A Severe Case of Shear Annoyance: A “Review” of the White Queen

Just like anyone eager to get to know a new television series, I approached the White Queen with nothing but high hopes. I did my research (also known as reading the Wikipedia synopsis), searched up the file, and waited. Little did I know my innocent quest to watch more of David Oakes would end up being so disappointing. Instead of watching all seven (or was it nine?) episodes of the miniseries, I ended up watching only three. After that, I gave up and decided to move on to ‘greener’ pastures: also known as Game of Thrones.

In case you’re wondering why (and at this point, I’m sure you are)… I had a valid reason. But it wasn’t the plot that did it in for me– nor was it Max Irons. To be honest, it was all because of Elizabeth Woodville (played by Rebecca Ferguson), the titular character of the White Queen.

Believe me, I tried my best to find something positive about her– the problem was, I just couldn’t. Believe me, I wanted to root for her (she is, after all, the protagonist, is she not?), but I just couldn’t. Unlike the other period females I came to know last semestral break (namely Cersei Lannister from Game of Thrones, and Lucretia Borgia from the Borgias), Elizabeth Woodville was simply… blah. On the one hand, I saw a devoted mother figure, but that was it. Dear readers of The Cousins’ War, tell me, is she really meant to be this way? Should I have waited until the end just to see her develop into a character of substance? Should I have been patient? Or should I have just read the book?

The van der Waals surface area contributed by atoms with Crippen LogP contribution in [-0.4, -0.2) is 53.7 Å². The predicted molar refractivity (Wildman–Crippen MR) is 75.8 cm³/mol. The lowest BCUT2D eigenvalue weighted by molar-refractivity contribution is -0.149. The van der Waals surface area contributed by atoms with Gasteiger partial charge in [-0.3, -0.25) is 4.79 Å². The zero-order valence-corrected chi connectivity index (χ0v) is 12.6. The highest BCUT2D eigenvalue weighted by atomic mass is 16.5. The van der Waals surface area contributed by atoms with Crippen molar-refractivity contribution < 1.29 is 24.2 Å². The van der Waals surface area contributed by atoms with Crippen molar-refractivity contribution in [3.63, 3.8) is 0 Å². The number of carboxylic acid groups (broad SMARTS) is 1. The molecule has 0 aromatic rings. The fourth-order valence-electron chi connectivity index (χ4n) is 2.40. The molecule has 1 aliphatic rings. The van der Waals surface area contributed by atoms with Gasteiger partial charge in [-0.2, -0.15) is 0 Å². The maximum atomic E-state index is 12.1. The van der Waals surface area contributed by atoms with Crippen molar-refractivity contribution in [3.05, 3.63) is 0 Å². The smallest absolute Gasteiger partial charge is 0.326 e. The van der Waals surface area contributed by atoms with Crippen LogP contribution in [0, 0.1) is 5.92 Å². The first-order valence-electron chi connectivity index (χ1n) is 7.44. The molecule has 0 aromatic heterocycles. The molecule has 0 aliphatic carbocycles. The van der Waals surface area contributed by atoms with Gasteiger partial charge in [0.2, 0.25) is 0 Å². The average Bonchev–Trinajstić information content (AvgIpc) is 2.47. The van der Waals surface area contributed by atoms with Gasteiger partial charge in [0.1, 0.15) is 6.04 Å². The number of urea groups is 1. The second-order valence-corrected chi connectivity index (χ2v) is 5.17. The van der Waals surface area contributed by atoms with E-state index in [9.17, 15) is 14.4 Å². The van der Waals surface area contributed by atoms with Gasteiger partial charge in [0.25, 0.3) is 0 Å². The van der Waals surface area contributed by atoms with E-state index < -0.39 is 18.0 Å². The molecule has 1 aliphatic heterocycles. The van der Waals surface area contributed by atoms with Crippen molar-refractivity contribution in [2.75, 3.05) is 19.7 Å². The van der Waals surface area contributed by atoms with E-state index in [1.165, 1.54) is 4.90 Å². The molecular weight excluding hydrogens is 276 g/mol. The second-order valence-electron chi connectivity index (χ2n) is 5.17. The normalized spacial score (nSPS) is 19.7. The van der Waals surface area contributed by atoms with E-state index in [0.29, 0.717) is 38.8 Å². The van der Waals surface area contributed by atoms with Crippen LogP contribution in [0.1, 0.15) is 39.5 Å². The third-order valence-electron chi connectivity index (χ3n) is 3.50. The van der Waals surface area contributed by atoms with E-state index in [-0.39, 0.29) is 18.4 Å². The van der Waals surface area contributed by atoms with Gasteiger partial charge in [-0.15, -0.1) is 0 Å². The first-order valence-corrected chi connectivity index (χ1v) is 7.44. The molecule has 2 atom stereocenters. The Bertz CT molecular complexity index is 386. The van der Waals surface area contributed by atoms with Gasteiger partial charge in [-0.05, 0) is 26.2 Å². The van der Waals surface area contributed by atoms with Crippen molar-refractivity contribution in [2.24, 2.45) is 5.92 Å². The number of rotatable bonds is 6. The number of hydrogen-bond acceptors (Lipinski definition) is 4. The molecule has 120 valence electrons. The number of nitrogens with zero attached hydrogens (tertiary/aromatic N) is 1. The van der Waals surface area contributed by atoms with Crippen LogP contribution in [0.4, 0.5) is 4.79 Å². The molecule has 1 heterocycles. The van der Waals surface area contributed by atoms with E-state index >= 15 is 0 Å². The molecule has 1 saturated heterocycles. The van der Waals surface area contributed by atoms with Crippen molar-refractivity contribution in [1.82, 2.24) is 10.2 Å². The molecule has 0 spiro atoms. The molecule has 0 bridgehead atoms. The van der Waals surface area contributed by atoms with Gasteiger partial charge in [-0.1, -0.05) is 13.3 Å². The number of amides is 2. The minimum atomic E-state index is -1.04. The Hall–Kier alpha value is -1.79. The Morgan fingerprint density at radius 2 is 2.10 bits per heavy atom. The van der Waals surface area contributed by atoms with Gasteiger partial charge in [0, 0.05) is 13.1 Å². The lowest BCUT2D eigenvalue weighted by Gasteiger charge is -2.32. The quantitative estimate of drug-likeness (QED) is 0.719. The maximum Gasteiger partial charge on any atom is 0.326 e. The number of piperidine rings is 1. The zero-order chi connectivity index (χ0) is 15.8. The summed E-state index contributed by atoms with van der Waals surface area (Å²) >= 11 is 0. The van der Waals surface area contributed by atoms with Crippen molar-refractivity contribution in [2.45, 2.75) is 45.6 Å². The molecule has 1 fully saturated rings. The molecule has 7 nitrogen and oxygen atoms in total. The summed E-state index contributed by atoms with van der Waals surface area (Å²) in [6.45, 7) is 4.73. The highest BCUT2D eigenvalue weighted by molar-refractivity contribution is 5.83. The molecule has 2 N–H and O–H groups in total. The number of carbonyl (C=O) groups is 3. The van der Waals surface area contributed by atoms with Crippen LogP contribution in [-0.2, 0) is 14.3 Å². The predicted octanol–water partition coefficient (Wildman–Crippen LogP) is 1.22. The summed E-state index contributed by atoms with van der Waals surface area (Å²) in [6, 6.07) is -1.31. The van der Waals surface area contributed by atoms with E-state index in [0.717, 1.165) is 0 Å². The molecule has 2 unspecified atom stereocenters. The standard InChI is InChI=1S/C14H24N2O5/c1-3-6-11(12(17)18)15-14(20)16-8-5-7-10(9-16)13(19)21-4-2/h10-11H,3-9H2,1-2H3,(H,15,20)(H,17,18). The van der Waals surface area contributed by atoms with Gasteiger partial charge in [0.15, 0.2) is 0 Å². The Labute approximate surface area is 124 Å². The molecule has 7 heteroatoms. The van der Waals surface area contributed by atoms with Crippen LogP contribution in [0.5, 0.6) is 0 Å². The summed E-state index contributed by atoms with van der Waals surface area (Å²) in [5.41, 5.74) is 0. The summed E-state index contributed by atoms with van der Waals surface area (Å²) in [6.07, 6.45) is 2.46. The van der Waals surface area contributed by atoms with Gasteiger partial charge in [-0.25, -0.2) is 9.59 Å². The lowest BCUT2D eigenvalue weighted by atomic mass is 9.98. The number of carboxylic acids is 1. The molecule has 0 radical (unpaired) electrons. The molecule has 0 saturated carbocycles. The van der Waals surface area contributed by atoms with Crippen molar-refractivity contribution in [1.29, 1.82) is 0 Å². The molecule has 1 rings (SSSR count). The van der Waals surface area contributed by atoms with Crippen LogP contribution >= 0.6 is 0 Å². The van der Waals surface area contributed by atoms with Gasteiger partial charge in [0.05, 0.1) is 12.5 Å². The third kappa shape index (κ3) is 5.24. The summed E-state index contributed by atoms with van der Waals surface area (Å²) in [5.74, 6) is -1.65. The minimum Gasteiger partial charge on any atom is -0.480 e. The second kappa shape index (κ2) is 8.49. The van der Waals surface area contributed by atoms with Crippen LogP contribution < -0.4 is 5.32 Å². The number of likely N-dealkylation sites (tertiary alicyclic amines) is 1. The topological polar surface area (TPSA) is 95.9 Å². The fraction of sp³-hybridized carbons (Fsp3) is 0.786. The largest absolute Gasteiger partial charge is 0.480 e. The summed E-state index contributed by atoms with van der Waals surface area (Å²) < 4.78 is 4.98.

I really don’t know– I just couldn’t bear to watch another episode because of her. To think, she isn’t even one of the more villainous female characters in television and yet she wasn’t even magnetic enough. Other television villains do worse things, and yet they manage to keep viewers hooked! It makes me wonder what was up with the White Queen.

Oh, I don’t know. Maybe I just made a mistake with this show– maybe I should’ve read the book and then went back to the show afterwards. Maybe that will help me appreciate the show better, maybe that’s when I’ll better understand Rebecca Ferguson’s character. Maybe…

I’d love to comment about the other aspects of the show, but I feel like I didn’t manage to get a firm hold on the White Queen from the three episodes I watched. Perhaps I could say more after I’ve read the book and (hopefully!) gone back to the show in a matter of months.

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